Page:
February 13th, 2014 by Maria Minsker

For our February issue, I interviewed the self-proclaimed “Brand Guy,” Tim Halloran, author of Romancing the Brand, who shared something that really stuck with me. When I asked him where the idea for the book originated, he told me:

“I was sitting in the back of a focus group of eight women tasked with evaluating Diet Coke. One woman picked up the soft drink and said, ‘I drink eight of these a day. It was with me a month ago when I got my promotion; it was there three months ago when my cat died. In short, I like to think of it as my boyfriend in a can.’ This woman really thought of this Diet Coke as much more than a product. So I did some research and [found that] a number of academic studies show that we do form bonds and relationships with brands, and they’re very strong, committed relationships. As a marketer, your ultimate goal is to get consumers to fall in love with your brand.”

The reason Halloran’s message resonated with me is simple: so many of us, myself included, are just like this Diet Coke fan. Apple devotees wait in line for days for a new iPhone, Starbucks lovers have an aversion to any other kind of coffee, and there are dozens of other brands out there that inspire the same kind of deep burning passion. So why do consumers fall in love with a brand? And why, subsequently, do they fall out of love with it?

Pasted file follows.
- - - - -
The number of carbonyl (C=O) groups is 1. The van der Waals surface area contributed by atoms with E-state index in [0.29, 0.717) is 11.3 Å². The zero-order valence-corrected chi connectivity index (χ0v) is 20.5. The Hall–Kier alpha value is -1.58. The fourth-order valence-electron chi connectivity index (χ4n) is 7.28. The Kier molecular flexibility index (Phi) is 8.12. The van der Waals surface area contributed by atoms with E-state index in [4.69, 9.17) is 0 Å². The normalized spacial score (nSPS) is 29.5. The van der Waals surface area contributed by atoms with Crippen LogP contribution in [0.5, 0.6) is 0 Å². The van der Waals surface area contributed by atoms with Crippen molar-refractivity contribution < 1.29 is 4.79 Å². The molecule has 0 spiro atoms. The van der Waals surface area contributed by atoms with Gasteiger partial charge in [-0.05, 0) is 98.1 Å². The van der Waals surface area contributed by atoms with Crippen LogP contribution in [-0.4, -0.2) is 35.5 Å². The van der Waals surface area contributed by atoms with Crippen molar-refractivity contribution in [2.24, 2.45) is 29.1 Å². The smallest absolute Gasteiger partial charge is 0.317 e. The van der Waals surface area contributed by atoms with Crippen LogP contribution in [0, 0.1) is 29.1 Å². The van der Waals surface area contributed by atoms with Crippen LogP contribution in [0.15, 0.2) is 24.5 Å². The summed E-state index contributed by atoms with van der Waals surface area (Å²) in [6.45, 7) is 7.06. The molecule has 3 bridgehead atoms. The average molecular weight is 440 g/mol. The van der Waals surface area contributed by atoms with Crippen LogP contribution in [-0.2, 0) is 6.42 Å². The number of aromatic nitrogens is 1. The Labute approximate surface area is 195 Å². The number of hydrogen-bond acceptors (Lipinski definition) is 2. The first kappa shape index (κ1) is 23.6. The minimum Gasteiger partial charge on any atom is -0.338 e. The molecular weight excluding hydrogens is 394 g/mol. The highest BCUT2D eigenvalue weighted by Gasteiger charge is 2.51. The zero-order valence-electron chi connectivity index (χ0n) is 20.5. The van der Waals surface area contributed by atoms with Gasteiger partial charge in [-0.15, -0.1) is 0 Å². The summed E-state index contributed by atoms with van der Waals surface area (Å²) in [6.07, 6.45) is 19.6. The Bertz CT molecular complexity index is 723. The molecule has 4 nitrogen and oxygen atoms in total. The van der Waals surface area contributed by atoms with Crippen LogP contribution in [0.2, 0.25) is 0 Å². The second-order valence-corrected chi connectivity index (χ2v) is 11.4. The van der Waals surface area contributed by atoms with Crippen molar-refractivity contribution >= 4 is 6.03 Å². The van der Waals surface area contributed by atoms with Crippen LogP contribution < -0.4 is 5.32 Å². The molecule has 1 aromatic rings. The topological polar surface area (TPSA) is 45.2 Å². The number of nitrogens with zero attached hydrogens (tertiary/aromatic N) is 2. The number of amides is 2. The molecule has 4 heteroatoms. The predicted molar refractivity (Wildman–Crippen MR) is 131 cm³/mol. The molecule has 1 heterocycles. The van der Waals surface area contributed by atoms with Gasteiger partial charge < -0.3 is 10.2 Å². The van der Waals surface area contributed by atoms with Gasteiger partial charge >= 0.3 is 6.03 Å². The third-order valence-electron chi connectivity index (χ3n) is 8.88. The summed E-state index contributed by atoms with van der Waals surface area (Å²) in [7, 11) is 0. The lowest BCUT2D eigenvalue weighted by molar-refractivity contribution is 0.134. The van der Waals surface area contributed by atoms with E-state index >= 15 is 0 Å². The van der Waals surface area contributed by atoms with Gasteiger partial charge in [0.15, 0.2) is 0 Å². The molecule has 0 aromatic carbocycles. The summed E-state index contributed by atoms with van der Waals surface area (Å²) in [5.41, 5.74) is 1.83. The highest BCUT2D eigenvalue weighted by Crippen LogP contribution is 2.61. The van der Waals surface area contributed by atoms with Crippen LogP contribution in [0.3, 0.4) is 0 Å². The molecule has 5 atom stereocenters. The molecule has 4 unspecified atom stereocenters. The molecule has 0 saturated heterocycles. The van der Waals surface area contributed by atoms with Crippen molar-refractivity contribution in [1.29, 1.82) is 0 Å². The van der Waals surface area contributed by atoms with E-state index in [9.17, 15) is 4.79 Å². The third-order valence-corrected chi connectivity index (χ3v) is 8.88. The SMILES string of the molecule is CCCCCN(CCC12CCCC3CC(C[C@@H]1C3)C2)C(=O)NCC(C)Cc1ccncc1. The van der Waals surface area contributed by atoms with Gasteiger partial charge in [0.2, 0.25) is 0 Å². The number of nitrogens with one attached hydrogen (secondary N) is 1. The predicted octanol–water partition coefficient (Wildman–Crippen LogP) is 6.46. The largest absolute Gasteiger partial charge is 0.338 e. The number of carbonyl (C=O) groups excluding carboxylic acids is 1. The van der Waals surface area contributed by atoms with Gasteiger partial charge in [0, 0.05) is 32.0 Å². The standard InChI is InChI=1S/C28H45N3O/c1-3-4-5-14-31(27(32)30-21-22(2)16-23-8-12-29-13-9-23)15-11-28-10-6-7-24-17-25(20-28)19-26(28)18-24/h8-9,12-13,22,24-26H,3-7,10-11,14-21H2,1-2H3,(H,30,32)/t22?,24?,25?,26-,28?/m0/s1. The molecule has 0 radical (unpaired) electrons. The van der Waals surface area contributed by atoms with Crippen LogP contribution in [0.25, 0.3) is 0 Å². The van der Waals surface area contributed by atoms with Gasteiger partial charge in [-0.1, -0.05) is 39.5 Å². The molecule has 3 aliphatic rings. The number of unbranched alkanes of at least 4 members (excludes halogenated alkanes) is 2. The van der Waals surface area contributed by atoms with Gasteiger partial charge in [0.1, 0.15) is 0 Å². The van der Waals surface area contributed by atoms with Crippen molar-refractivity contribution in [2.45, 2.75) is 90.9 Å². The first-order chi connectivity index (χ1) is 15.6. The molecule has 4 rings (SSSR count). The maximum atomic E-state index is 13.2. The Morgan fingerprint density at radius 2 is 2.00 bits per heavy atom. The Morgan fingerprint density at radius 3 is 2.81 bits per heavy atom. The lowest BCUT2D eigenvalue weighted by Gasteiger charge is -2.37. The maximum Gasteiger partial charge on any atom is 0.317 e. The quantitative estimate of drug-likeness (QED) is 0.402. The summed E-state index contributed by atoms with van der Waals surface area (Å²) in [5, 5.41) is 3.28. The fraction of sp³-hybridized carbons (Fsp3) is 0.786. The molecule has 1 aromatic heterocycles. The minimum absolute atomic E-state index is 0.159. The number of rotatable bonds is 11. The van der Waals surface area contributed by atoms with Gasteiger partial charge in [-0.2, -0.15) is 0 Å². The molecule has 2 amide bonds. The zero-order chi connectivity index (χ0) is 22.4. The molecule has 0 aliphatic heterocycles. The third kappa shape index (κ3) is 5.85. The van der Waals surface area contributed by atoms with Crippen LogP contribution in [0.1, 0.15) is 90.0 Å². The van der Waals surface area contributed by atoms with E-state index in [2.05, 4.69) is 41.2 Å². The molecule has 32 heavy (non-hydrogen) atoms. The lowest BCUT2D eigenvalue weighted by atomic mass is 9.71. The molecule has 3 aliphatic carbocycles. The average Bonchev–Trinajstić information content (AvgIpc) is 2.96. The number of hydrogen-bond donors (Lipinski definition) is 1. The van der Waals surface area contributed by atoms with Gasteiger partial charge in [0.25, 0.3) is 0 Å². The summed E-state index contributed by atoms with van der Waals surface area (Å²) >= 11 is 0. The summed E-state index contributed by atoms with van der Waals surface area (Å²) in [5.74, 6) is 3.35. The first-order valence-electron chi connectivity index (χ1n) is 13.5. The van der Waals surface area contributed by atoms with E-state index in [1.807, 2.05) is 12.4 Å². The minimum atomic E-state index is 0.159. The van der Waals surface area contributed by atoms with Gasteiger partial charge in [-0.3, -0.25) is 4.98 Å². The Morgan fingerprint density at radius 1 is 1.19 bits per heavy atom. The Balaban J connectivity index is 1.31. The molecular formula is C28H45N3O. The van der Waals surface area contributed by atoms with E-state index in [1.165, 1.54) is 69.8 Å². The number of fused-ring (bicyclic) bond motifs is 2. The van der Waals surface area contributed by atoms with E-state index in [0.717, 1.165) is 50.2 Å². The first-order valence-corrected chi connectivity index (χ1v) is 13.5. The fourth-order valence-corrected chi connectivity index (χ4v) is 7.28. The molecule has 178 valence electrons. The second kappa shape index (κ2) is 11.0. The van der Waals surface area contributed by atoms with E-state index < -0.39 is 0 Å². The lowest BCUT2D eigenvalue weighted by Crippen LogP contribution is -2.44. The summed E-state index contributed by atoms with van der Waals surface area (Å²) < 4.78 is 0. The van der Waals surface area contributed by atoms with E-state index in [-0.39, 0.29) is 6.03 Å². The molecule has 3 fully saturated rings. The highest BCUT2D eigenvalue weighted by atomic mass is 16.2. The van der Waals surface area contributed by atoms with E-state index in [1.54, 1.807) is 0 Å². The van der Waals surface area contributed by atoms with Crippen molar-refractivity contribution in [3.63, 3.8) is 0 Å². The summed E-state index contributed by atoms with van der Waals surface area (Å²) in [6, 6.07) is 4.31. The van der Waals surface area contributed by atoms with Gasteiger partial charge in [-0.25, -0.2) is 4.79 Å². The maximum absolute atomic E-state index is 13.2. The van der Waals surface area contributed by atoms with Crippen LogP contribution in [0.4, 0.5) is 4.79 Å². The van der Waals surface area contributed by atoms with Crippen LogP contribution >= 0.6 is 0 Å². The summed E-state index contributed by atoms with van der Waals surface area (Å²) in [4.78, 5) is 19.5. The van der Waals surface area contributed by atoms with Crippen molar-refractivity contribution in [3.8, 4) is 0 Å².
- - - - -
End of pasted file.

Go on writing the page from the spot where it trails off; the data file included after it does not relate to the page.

Responsys, a marketing cloud and services provider, commissioned a nationwide survey of more than 2,000 U.S. adults,to take a look at how brand-customer relationships are built, and why they “break up.” Here are some of the research highlights:

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  • 73% of consumers want to have a long-term relationship with brands that reward them for being a loyal customer.
  • 57% of consumers say the brands they love make them feel special by rewarding them with discounts and coupons
  • 32% say the brands they love only send offers/promotions that they are interested in.
  • However, 34% of U.S. adults say they have ‘broken up’ with a brand due to poor, disruptive or irrelevant marketing messages sent to them.
  • 53% of those who have done so say they broke up with a brand because the brand continuously sent them irrelevant content on multiple channels
  • 33% say the break up resulted from the messages being too generic and appeared to obviously be sent to everyone, not just them.
  • 59% of those surveyed say they sometimes choose one competitive brand over another simply because of the offer or marketing received from them.

Curious if your customers love you as much as you love them? Take Responsys’ quiz here and find out if you’re a Stage Five Clinger, a One Night Stand, a Honeymooner, or a Soulmate.

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Here’s what each category means:

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